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Catalunya Caixa workers and their families take part in a protest against the bank’s restructuring in front of the bank's headquarters building in Barcelona. The banner reads: ‘No to the restructuring of Catalunya Caixa.’ (ALBERT GEA/REUTERS)
Catalunya Caixa workers and their families take part in a protest against the bank’s restructuring in front of the bank's headquarters building in Barcelona. The banner reads: ‘No to the restructuring of Catalunya Caixa.’ (ALBERT GEA/REUTERS)

The trouble with Europe’s zombie banks Add to ...

What is wrong with Europe’s banks? The short answer is that the sector is too large, has too little capital, and contains too many players that lack a viable long-term business model. It is the combination of the last two factors – an overabundance of banks with no sustainable way to turn a profit – that constitutes the most serious and most difficult problem.

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The banking sector’s size is a cause for concern because, with total liabilities amounting to more than 250 per cent of the euro zone’s gross domestic product, any major problem could overburden public budgets. In short, the banking sector in Europe might be too big to be saved.

Undercapitalization can be cured by an infusion of new equity. But the larger the banking sector, the more difficult this might become. More important, it makes no sense to put new capital into banks that cannot return profits for the foreseeable future.

The difficulties in southern Europe are well known, but they differ fundamentally from country to country. In Spain, banks have historically issued 30-year mortgages whose interest rates are indexed to interbank rates such as Euribor, with a small spread (often less than one percentage point) fixed for the lifetime of the mortgage.

This was a profitable model when Spanish banks were able to refinance themselves at a spread much lower than one point. Today, however, Spanish banks – especially those most heavily engaged in domestic mortgage lending – must pay a much higher spread over interbank rates to secure new funding. Many local Spanish banks can thus stay afloat only because they refinance a large share of their mortgage book via the European Central Bank. But reliance on cheap central bank refinancing does not represent a viable business model.

In Italy, the difficulties arise from banks’ continued lending to domestic companies, especially small and medium-size enterprises (SMEs), while GDP has stagnated. Even before the euro zone crisis erupted in 2010, the productivity of capital investment in Italy was close to zero.

The onset of the current recession in Europe has exposed this low productivity, with the failure of many SMEs leading to large losses for the banks, whose funding costs, meanwhile, have increased. It is thus difficult to see how Italian banks can return to profitability (and how the country can resume economic growth) unless the allocation of capital is changed radically.

There are problems north of the Alps as well. In Germany, banks earn close to nothing on the hundreds of billions of euros of excess liquidity that they have deposited at the ECB. But their funding costs are not zero. German banks might be able to issue securities at very low rates, but these rates are still higher than what they earn on their ECB deposits. Moreover, they must maintain an extensive – and thus expensive – domestic retail network to collect the savings deposits from which they are not profiting.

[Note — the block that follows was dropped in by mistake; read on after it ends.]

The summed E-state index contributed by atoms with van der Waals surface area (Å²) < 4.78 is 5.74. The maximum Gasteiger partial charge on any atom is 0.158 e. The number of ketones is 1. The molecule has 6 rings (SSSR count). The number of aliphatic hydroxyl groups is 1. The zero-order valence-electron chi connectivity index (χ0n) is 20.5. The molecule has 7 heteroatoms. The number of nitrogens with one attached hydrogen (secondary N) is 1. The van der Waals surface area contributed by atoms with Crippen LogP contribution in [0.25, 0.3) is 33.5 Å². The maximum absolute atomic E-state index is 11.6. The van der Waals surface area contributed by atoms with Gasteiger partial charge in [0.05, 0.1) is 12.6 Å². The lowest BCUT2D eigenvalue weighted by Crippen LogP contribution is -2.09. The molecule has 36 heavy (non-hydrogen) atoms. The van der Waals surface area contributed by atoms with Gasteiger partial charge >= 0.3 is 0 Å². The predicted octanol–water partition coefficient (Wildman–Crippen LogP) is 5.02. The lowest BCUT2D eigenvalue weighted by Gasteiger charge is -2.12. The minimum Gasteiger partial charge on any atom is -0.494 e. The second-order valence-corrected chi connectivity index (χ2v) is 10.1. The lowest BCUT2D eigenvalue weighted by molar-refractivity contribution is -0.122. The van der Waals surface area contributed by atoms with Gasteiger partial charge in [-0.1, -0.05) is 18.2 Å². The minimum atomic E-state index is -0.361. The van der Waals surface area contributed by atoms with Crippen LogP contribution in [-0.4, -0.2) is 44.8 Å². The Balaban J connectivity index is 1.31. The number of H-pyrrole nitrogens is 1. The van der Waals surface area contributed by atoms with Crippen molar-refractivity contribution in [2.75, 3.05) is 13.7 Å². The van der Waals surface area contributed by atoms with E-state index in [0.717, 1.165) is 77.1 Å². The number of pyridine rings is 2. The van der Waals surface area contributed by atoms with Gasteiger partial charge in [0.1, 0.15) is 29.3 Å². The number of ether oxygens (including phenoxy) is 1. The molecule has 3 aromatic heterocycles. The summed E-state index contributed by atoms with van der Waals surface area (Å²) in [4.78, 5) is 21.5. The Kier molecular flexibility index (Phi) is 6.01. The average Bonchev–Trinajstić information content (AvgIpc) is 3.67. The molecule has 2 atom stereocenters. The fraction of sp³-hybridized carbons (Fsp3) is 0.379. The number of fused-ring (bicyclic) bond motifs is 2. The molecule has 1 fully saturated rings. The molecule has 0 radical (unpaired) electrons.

Of course, some banks will always do better than others, just as some will suffer more than others from negative trends. It is thus essential to analyze the situation of each bank separately. But it is clear that in an environment of slow growth, low interest rates, and high risk premiums, many banks must struggle to survive.

Unfortunately, the problem cannot be left to the markets. A bank without a viable business model does not shrink gradually and then disappear. Its share price might decline toward zero, but its retail customers will be blissfully unaware of its difficulties. Other creditors, too, will continue to provide financing, because they expect that the national authorities will intervene – either by providing emergency funding or by arranging a merger with another institution – before the bank fails. Recent official tough talk in the European Union about “bailing in” bank creditors has not impressed markets much, not least because the new rules on potentially imposing losses on creditors are supposed to enter into force only in 2018.

Starting next year, when it takes over authority for bank supervision, the ECB will review the quality of banks’ assets. But it will be unable to review the longer-term viability of banks’ business models. Current owners will resist to the end any dilution of their control; and no national authority is likely to admit that their national “champions” lack a plausible path to financial viability.

Keeping a weak banking system afloat has high economic costs. Banks with too little capital, or those without a viable business model, tend to continue lending to their existing customers, even if these loans are doubtful, and to restrict lending to new companies or projects. This misallocation of capital hampers any recovery and dims longer-term growth prospects.

What should be done is clear enough: Recapitalize much of the sector and restructure those parts without a viable business model. But this is unlikely to happen any time soon. Unfortunately, until it does, Europe is unlikely to recover fully from its current slump.

Daniel Gros is the director of the Centre for European Policy Studies, a European think tank.

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